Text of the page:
- Applying payments to specific invoices, rather than just to customer accounts.
- Applying payments to the correct invoice, not necessarily just the oldest one.
- Applying payments on the day they're received, so accounts stay as up-to-date as possible.
- Following up on unidentified cash receipts, rather than leaving them in a suspense account.
4. Use data to inform collections processes
If your account reconciliation and cash application processes are in good shape, then you'll have the right data to be proactive about collecting payments. Having up-to-date data reporting means knowing exactly which accounts are paid, which are outstanding, and which are in danger of defaulting. Then, you or your team can follow up on late payments or bolster their collections efforts as needed.
5. Automate accounts receivable management with Streamlined
Billing and invoicing may seem straightforward, but many businesses struggle to send out error-free invoices in a timely manner, especially if they have a lot of customers to manage and a lot of orders to bill for. Accounts receivable automation can help, and Streamlined is providing smart, simple invoicing engineered to help your business get paid three times faster.
Consider this: Businesses who rely on manual processes for accounts receivable take 67% longer to follow up on overdue payments.
But with Streamlined, your team can save 20-30 hours per week on operations. That's because our accounts receivable management solution automates invoicing, matches payments to invoices, syncs with platforms like Shopify, and integrates seamlessly with most accounting software. All you have to do is sit back and watch your payments come in.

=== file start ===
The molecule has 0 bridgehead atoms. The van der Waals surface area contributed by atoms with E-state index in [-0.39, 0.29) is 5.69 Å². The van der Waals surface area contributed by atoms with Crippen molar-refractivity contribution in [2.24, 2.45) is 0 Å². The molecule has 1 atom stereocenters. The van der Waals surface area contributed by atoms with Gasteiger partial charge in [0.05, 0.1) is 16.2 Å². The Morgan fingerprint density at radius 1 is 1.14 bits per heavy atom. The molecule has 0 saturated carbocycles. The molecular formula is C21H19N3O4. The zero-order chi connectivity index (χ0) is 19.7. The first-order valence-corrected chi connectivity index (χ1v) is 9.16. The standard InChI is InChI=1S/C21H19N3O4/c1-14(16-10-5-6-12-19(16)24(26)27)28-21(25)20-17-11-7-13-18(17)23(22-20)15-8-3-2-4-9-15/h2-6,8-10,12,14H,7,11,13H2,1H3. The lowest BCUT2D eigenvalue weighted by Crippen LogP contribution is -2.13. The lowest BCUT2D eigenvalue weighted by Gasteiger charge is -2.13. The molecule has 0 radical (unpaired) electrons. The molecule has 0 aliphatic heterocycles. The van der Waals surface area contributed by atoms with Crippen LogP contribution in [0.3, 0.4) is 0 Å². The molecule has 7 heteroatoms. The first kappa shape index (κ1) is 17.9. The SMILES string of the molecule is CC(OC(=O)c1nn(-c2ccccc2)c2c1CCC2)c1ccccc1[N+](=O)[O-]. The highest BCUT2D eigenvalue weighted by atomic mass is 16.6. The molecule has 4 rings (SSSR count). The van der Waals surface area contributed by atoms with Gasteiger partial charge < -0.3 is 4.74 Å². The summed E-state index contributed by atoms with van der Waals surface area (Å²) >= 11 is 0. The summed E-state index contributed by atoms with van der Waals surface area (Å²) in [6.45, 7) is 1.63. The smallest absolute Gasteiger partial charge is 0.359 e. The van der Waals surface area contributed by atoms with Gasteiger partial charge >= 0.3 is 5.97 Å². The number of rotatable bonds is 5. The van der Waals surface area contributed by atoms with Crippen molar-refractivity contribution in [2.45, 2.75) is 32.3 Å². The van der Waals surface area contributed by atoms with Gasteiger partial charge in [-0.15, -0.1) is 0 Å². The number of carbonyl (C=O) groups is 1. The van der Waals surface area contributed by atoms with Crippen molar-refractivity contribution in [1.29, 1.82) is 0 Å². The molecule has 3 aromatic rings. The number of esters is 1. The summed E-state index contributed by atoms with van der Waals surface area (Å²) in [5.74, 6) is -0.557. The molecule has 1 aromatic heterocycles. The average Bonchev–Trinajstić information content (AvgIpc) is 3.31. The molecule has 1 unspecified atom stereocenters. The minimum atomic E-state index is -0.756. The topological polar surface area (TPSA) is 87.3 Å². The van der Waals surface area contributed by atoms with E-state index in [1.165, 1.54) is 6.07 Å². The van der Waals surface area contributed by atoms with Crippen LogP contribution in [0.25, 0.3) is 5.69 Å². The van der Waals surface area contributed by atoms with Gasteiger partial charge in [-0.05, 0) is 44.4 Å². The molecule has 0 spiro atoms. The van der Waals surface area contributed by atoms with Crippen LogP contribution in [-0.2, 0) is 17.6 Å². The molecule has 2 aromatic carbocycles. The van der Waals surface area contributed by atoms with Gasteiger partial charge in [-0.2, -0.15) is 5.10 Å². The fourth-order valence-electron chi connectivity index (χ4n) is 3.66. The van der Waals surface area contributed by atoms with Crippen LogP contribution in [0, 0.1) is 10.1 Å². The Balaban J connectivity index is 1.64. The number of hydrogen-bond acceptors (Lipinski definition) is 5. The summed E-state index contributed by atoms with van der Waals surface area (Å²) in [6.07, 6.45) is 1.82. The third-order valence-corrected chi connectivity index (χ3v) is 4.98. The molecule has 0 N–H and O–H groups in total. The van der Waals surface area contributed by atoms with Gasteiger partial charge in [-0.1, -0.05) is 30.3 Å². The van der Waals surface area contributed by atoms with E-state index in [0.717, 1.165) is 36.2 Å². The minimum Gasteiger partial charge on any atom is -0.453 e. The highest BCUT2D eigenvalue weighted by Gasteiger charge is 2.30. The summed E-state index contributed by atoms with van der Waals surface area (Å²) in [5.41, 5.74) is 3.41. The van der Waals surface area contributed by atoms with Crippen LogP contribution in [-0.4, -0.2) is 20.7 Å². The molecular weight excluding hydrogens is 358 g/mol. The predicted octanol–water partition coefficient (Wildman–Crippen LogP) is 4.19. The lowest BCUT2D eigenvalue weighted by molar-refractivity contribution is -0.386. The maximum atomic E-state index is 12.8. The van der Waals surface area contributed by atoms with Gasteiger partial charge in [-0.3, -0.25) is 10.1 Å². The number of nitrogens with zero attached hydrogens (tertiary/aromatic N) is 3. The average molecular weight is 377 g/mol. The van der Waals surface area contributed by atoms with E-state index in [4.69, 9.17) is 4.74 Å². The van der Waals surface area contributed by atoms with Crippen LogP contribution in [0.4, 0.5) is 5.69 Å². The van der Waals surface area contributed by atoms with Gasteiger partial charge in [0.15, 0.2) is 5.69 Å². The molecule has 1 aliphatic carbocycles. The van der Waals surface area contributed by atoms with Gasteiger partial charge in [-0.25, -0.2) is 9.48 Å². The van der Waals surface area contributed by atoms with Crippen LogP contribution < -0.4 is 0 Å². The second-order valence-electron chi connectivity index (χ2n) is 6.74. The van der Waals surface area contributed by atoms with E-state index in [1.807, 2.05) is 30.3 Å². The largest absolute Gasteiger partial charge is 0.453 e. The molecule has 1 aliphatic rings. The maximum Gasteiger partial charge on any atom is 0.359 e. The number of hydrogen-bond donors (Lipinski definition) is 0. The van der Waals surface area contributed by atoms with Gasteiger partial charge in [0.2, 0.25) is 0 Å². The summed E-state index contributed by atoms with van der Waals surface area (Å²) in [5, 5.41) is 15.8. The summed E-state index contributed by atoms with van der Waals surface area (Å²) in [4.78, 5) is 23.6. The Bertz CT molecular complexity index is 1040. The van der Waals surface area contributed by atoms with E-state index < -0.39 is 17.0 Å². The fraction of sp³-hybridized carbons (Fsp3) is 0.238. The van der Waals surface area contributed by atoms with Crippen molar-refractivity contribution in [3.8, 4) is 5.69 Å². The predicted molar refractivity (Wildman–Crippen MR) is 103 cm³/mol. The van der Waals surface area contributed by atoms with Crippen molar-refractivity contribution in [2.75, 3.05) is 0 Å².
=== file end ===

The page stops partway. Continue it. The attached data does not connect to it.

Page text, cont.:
But what's more is that Streamlined can help optimize your accounts receivable management in every way we've mentioned so far.
- Create a clear customer credit approval process. Streamlined can onboard your wholesale customers, including setting payment terms and methods.
- Keep data consistent and transparent. Streamlined automatically generates a customer-facing statement of account, so customers can see all their invoices, transparently, in one place.
- Tighten up account reconciliation. Streamlined reconciles every payment to an invoice and integrates with your existing accounting software to save you time and effort.
- Use data to inform collections processes. Since the right payments go to the right invoices automatically, you can keep a closer eye on past-due accounts and focus collections efforts where they'll have the most impact.
Streamlined can handle whatever payment options you already accept — check, ACH, debit and credit card payments — so your customers can keep sending payments however they're most comfortable. And for keeping track of the KPIs that help make sure your AR management is on the right track, Streamlined offers real-time charts that show your aging balance, average payment times, monthly sales, and more.
The bottom line: Streamlined is how B2B businesses save time on accounts receivable management and get paid 3x faster.
If accounts receivable management isn't where you want to spend all your time, make it easy, fast, and intelligent with the right tool: Streamlined.